This book was mentioned on the old Forum in late 2007 by Karen Hoy: ...

Thanks, Bruce!

I've met Karen several times since she joined EPAC.

She is one of the most amazing researchers on the TIGHAR team.

She is also quite objective and not the least bit prone to sarcasm, irony, and ridicule (unlike myself).

That is a blistering review of the book.  I think I'll take her word for its contents and leave it off my reading list.   8)
LTM,

           Marty
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Bruce Thomas

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Re: Japanese capture theories
« Reply #53 on: June 11, 2012, 10:35:53 AM »

An addition to the Earhart-and-the-Marshall-Islands theory in an anecdotal recollection of a conversation described by a retired Naval officer (“Captain Greenwood”), apparently in a letter to the alumni magazine of the U.S. Naval Academy (Shipmate) in its Jan-Feb 1987 issue.  I found reference to this in a paper on the website of the Redlands Fortnightly Club in California, described as “believed to be the second oldest literary club in the United States.”  The paper’s title is “The Flying Clippers: Their Glory, Romance, Tragedy and Mystery,” by W. Leonard Taylor and Robert W. Taylor.

It seems that Captain Greenwood had a conversation with a young Pan American pilot, Mark Walker, who was lost later in the 1938 disappearance of the Hawaii Clipper. (The scientist Fred Meier, for whom AE had been collecting air samples on the World Flight, was a passenger on that flight.)  Walker, a Stanford University graduate, is said to have learned to fly while in the Navy before joining Pan American.

Walker was “assigned to work with Amelia Earhart and her navigator Fred Noonan” (by PAA? the Navy?) in early 1937.  He is supposed to have learned from AE that she had been tasked by “someone high in government” to undertake a spy mission.  Her airplane actually had the capability of flying at 250 miles per hour, and that would have enabled her to secretly divert over the Marshall Islands to gather military intelligence, and then still make it to Howland Island in the proper amount of time for the publicized straight route at 150 mph from Lae.

I came across this article because it mentions that Captain Greenwood’s letter in Shipmate was in response to a November 1986 article that had appeared in the magazine about Earhart’s flight.  The author of that article:  Captain William B. Short, Jr., one of the other two pilots who flew with John Lambrecht in the search of the Phoenix Islands.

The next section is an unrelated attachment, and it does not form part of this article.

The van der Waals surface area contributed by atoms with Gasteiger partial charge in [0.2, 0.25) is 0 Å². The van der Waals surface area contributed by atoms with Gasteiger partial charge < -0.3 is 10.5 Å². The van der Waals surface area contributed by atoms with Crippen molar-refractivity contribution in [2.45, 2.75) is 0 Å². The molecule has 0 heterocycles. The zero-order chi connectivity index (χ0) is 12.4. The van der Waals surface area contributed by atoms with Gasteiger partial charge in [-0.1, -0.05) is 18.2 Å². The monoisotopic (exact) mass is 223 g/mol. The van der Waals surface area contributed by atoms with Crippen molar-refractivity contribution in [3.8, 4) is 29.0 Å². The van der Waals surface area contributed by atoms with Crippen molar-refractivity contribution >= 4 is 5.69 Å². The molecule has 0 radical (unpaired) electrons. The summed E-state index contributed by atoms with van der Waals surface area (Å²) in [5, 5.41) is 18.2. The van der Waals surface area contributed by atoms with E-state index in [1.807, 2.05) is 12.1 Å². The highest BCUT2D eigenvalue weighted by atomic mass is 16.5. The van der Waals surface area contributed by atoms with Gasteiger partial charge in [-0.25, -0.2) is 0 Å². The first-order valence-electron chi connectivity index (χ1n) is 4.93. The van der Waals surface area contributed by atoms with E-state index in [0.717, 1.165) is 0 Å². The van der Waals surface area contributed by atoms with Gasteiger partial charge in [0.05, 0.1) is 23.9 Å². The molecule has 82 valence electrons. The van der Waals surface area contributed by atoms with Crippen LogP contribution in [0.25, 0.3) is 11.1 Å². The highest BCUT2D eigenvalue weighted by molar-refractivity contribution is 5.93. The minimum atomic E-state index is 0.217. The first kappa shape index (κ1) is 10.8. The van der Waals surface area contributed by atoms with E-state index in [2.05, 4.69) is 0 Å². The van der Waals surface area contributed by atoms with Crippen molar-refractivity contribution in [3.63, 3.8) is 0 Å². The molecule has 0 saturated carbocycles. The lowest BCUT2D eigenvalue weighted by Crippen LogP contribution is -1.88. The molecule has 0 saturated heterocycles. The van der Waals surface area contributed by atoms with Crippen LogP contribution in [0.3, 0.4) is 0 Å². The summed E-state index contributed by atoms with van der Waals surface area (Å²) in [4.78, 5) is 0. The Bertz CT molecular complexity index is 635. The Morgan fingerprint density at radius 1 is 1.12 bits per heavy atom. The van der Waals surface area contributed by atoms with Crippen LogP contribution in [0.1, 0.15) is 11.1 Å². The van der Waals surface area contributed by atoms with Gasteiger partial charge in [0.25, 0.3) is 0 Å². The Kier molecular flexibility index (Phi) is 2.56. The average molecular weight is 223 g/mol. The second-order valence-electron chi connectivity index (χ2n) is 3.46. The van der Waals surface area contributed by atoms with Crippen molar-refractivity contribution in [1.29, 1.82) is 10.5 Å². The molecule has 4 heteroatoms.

Does anyone have access to old issues of Shipmate?  In his article, Captain Short was apparently critical of AE's flight, saying it was a "publicity stunt."
LTM,

Bruce
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Ric Gillespie

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Re: Japanese capture theories
« Reply #54 on: June 11, 2012, 11:10:27 AM »

Short's letter to his father is on the TIGHAR website.

The only way to make an Electra do 250 mph would be in a power dive. There was no engine that could be put on the airplane that could make it go that fast.
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Bruce Thomas

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Re: Japanese capture theories
« Reply #55 on: June 11, 2012, 11:42:30 AM »

Short's letter to his father is on the TIGHAR website.

The only way to make an Electra do 250 mph would be in a power dive. There was no engine that could be put on the airplane that could make it go that fast.

Well, yeah, the anecdote with Mark Walker at its center is twaddle, of course. 

But I'm wondering if there are any 50 year-old recollections of the Phoenix Island search that Captain Short threw into the anecdotal soup in his November 1986 Shipmate article -- to be taken with the proverbial grain of salt, of course.  And/or whether any of what he wrote in it conflicts with the contemporaneous account he wrote in that letter to his father.

The article seems to have been published post-mortem -- Captain William Byfield Short, Jr., USNA '32, died the previous January according to the VA's national grave locator.
LTM,

Bruce
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Gary LaPook

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Re: Japanese capture theories
« Reply #56 on: June 12, 2012, 03:48:13 AM »

Short's letter to his father is on the TIGHAR website.

The only way to make an Electra do 250 mph would be in a power dive. There was no engine that could be put on the airplane that could make it go that fast.